Last year, America’s employers spent almost a billion dollars on employee engagement initiatives.
Josh Bersin of Deloitte said,
“There is scant evidence that the construct, and the practical applications of employee engagement are having any positive effect.”
What is wrong with the construct?
If 87% of the world’s workers are disengaged, the probability of CEOs also being disengaged is pretty high. I propose that the global disengagement problem can only be solved if everyone from the entry level worker to the CEO/owner is dealing directly with engagement.
Engaged CEOs lead their cultures.
One of the central reasons so many engagement programs fail is because the CEO walks into human resources and says, “Fix the engagement problem.” Make no mistake about it, engagement is an emotional state.
Others are so frenzied in dealing with the market and shareholder expectations they believe they can’t add culture to their plate. Regardless of the reason, the results are the same.
A subordinate leads the charge towards engagement. No matter how the initiative is messaged, pack behavior dictates that everyone looks past the shoulder of that individual to the head of the tribe. Usually, they witness a CEO who demonstrates business as usual. In following the queues of the CEO it is only natural for them to think, “Why bother?”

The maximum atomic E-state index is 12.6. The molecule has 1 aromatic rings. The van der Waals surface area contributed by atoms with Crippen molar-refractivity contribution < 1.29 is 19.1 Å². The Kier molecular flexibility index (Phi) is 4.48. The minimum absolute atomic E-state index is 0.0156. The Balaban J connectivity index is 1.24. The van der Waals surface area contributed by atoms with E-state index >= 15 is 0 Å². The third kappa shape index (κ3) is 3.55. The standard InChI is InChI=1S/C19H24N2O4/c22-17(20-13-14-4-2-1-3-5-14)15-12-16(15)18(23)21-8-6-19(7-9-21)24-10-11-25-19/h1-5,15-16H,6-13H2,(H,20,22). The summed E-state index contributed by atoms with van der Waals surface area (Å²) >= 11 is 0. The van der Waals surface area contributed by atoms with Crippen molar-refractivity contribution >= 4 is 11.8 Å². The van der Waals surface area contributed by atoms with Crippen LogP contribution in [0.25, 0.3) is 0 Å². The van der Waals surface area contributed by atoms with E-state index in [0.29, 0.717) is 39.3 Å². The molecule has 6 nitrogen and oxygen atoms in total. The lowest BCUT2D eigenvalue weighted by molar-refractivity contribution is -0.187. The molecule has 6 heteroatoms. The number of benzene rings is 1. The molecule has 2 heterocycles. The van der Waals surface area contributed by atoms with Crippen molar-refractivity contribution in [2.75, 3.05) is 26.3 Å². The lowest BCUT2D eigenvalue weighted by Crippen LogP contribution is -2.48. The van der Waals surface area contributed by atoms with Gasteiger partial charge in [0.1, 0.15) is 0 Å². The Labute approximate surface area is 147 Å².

We can make the example even more plausible by equating engagement with change. For every disengaged worker to become engaged requires deep personal change. Invariably, a successful outcome requires new life skills. Fear and discomfort will always be part of the learning process.
Therefore, the person in charge needs to be the first to put his or her feet to the fire and embrace the characteristics of engagement. A few examples include empathy, transparency, interest, praise, building support and giving up any form of righteousness.
If your CEO or business owner isn’t willing to go there save your money.